The Yoga Center of Huntsville was founded 15 years ago by Tom & Melissa Musgrove. The Huntsville Yoga Center is host to many different styles of Yoga including; Hatha, Vinyasa, Restorative, Iyengar method, and children’s yoga. We also offer mat Pilates classes and workshops for further exploration in mind-body practices. Our students range from beginners to advanced practitioners, from the curious to the devoted. Come join us!

 

Yoga is one of the six fundamental systems of Indian thought. It is the oldest documented system of personal development, inclusive of the body, mind and spirit. Yoga practice forms a ladder to perfect knowledge through eight stages: self-control (yama), religious observance (niyama), postures (asana), regulation of the breath (pranayama), restraint of the senses (pratyahara), steadying of the mind (dharana), meditation (dhyana), and profound contemplation (samadhi). Achieving samadhi liberates the self from the illusions of sense and the contradictions of reason, leading to an inner illumination.

In the sixth chapter of the Bhagavad Gita, Sri Krishna explains the meaning of Yoga as a deliverance from contact with pain and sorrow. It is said:

When his mind, intellect and self are under control, freed from restless desire, so that they rest in the spirit within, a man becomes one in communion with God. A lamp does not flicker in a place where no winds blow; so it is with a yogi, who controls his mind, intellect and self, being absorbed in the spirit within him. When the restlessness of the mind, intellect and self is stilled through the practice of Yoga, the yogi by the grace of the Spirit within himself finds fulfillment. Then he knows the joy eternal that is beyond the pale of the senses, which his reason cannot grasp. He abides in this reality and moves not therefrom. He has found the treasure above all others. There is nothing higher than this. He who has achieved it, shall not be moved by the greatest sorrow. This is the real meaning of Yoga --a deliverance from contact with pain and sorrow.
Imagine an exercise program that you look forward to, that engages you, and that leaves you refreshed and alert with a feeling of physical and mental well being. The Pilates Method (pronounced puh-LAH-teez) of body conditioning will do all this… and more.

Developed in the 1920s by the legendary physical trainer, Joseph H. Pilates, the Pilates Method is an exercise system focused on improving flexibility and strength for the total body without building bulk. Not surprisingly, some of the first people to use the Pilates Method were dancers such as Martha Graham and George Balanchine.

The basic principles of Pilates conditioning are to make people more aware of their bodies as single integrated units, to improve alignment and breathing, and to increase efficiency of movement. The Pilates Method works many of the deeper muscles together, improving coordination and balance, to achieve efficient and graceful movement.

Unlike other exercise programs, the Pilates Method does not require mindless repetition. The method consists of a sequence of carefully performed movements: some carried out on specially designed equipment. Each exercise is designed to stretch and strengthen the muscles involved, opening the joints and releasing tension. The Pilates Method includes specific breathing patterns for each exercise to assist in directing energy to specific areas while relaxing others.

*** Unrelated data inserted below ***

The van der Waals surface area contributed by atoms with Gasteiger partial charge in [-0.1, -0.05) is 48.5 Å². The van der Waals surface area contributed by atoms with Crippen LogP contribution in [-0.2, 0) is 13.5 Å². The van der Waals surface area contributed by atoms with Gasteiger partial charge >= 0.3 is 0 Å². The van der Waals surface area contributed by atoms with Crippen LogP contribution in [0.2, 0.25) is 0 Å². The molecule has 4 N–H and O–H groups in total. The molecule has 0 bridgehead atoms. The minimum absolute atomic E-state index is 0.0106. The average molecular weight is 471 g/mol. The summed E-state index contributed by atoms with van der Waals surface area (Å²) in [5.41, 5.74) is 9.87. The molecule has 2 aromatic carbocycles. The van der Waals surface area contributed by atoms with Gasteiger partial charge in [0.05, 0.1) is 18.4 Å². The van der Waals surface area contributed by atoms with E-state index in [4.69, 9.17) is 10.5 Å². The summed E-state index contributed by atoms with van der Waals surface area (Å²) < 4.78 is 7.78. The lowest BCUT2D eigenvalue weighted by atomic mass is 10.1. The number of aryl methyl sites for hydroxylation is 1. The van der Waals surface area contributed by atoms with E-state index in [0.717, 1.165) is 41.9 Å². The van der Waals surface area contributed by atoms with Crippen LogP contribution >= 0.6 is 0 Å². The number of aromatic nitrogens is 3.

Yoga is an excellent preparation for labor and birth. It is also a great way to get back into shape after birth. One of the reasons for this lies in yoga’s approach. To experience yoga you need to be fully involved. The attention of the mind and the awareness of the breath are added to the movements of the body.

The physical positions of yoga are called poses or postures, not exercises. The work pose expresses a feeling of moving into stillness. In Yoga the body is eased into alignment with the awareness of the breath. The pose is then held quietly until the mind and body are one. Performing yoga poses with awareness creates a state of calmness. When a pregnant women feels inner clarity, her confidence grows. When she feels peaceful, her anxiety concerning the birth process decreases. The mind becomes involved in the body movements.

The focus allows the pregnant women to tune out distracting forces around her during labor and to respond appropriately to the contractions. This ability to focus takes practice. Yoga provides a way to refine the movements of the body. When first performing the poses, you may feel slightly awkward and stiff. Continue to do the same poses and perform them at any pace you are comfortable. After practicing them over and over again, the body will stretch, adapt and gradually move into alignment. As you get to know your own body through practicing yoga poses, you will be confronted with your physical strengths and weaknesses. This is a valuable training, for labor is a very physical process. As you feel the growth of your baby within, you need also to experience your own inner growth. Therefore yoga is not a type of exercise to be learned. It is an approach to be understood. The Yoga way is a calm, mindful way and will help you adjust to the physical demands of labor, birth and motherhood.